SONOMA - Retirement, for too many professional athletes, is walking into a dark room, not knowing what's in it, not knowing if there is a door that leads somewhere to something. The first astronaut launched into space knew more about where he was headed than most pro athletes do as they enter retirement. Because, frankly, they never are asked to think on their` own. Their team does it for them.
“For about 10 months every year,” said Tony Moll, the Sonoma Valley grad.
So how is Moll doing these days with a life not organized to the very tick on the clock? After seven years in the NFL, Moll now can eat what he wants, wake up when he wants, stare at his navel for as long as it suits him and call it a heck of a day. His life is now finally his and one gets the sense where it is after he talks about his relationship with the television — the prism in which so many people view their world and their entertainment.
“If the television is on,” Moll said, “it's usually tuned to a baby channel.”
Moll and his wife, Megan, have a 16-month-old, Stella.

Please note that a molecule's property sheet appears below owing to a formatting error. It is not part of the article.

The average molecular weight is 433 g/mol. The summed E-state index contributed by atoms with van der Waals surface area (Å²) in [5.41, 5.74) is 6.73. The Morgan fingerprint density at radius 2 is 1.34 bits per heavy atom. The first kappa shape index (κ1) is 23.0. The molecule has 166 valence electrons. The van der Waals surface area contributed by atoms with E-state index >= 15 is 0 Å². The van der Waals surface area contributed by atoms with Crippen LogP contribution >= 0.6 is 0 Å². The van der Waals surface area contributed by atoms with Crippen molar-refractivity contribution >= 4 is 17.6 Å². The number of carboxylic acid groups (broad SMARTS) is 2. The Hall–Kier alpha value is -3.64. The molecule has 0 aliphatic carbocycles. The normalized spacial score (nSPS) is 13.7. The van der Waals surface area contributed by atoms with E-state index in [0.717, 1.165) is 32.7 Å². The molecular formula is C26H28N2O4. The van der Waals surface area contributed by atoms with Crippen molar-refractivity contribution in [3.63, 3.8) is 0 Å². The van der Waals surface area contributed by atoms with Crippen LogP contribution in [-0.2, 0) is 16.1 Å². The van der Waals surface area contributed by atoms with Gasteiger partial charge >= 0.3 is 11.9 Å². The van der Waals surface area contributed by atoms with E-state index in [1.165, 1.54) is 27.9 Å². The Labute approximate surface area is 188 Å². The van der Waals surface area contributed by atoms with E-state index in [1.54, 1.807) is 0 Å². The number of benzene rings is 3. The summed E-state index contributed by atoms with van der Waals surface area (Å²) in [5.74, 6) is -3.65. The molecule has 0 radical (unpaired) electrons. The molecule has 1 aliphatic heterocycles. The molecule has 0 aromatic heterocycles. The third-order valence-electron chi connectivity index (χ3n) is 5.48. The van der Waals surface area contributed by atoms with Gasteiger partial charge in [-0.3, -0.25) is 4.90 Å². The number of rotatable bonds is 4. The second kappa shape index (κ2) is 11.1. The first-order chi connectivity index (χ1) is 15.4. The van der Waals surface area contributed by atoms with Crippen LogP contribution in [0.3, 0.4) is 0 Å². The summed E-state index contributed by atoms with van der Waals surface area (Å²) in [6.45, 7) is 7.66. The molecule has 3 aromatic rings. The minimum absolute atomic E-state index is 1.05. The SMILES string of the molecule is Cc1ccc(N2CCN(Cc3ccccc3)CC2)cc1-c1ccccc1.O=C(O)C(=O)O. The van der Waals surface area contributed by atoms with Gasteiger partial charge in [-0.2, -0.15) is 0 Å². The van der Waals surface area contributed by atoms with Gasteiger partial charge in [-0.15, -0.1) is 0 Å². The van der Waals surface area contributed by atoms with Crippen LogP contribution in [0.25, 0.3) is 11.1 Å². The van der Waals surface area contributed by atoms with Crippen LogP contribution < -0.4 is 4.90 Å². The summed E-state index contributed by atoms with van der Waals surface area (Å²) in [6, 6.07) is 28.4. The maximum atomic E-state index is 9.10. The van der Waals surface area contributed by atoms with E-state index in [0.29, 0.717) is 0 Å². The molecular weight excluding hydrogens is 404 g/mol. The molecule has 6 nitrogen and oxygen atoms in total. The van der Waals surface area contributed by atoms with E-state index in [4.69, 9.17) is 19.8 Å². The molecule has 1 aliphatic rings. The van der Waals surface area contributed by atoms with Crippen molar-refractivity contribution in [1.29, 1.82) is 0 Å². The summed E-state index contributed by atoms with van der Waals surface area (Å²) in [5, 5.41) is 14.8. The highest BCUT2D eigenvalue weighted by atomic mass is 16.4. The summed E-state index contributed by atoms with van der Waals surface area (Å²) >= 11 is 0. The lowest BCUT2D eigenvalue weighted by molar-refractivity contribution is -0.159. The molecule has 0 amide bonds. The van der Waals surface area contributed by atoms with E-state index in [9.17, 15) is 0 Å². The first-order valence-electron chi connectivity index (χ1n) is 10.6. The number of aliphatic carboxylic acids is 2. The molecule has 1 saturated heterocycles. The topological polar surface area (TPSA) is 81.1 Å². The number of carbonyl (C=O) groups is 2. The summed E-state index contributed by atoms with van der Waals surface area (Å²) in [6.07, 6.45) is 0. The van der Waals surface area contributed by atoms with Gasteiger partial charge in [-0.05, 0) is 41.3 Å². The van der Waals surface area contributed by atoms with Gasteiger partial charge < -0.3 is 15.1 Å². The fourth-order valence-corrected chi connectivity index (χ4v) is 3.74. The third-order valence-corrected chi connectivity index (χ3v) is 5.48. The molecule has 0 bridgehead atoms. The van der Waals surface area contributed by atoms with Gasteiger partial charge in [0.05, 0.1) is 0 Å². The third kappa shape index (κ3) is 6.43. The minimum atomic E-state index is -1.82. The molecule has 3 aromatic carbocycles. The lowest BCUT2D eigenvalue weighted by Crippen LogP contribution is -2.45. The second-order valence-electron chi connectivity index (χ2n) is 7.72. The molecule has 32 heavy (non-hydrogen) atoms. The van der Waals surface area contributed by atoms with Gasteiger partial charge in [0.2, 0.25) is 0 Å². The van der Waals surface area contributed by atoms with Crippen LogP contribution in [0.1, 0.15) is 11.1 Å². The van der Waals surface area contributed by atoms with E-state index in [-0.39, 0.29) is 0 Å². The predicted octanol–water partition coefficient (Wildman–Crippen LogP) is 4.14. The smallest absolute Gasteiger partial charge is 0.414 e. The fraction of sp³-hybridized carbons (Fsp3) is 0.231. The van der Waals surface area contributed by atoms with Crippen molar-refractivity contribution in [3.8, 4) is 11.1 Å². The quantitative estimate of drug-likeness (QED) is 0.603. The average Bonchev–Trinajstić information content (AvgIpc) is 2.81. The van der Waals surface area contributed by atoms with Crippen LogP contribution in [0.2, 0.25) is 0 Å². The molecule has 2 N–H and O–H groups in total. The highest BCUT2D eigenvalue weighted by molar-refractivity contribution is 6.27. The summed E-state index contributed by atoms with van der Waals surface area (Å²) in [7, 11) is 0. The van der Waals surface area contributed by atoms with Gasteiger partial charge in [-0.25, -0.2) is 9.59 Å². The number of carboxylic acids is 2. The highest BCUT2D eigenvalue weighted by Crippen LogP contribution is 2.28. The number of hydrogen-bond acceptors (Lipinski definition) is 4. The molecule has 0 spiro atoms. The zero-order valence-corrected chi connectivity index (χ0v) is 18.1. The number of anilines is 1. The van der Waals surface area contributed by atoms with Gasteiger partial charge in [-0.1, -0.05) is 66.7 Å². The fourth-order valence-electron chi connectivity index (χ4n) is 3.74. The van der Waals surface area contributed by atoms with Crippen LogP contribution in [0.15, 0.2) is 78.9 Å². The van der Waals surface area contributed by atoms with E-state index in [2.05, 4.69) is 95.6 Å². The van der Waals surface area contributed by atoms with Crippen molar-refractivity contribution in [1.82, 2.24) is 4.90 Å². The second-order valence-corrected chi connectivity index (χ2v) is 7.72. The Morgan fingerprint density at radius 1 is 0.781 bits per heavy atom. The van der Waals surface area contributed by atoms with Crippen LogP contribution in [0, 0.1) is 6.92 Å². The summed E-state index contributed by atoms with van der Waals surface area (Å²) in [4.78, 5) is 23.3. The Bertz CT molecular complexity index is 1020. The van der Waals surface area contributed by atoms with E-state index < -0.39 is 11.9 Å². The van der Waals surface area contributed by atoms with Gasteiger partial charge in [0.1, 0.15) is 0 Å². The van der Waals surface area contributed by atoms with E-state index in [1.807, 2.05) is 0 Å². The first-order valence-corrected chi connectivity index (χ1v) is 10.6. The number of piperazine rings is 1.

But what about ESPN and SportsCenter? ESPN and the NFL are an entertainment marriage of unprecedented impact, America's favorite sport joined at the hip with the Worldwide Leader.
“SportsCenter is never on in my house,” said Moll, 30. “I have some knowledge about the league and so much what I hear on SportsCenter is just not true.
It's hearsay. It really annoys me. It's a turnoff. So I don't watch.”
The braying of mules, in other words, a loud voice that offers volume, not substance.
“I'm struggling, and I say this somewhat in a joking way, with becoming a fan,” said Moll, an offensive lineman who played for the Packers, Ravens and Chargers.
The hard work, the sweat, the business of the NFL, the politics of it, having blocked for Brett Favre, Joe Flacco and Philip Rivers, Moll finds it difficult, if not impossible, to see the league on television reduced to showy bombast. The league is much more complicated and challenging than that, two words Moll knows all too well.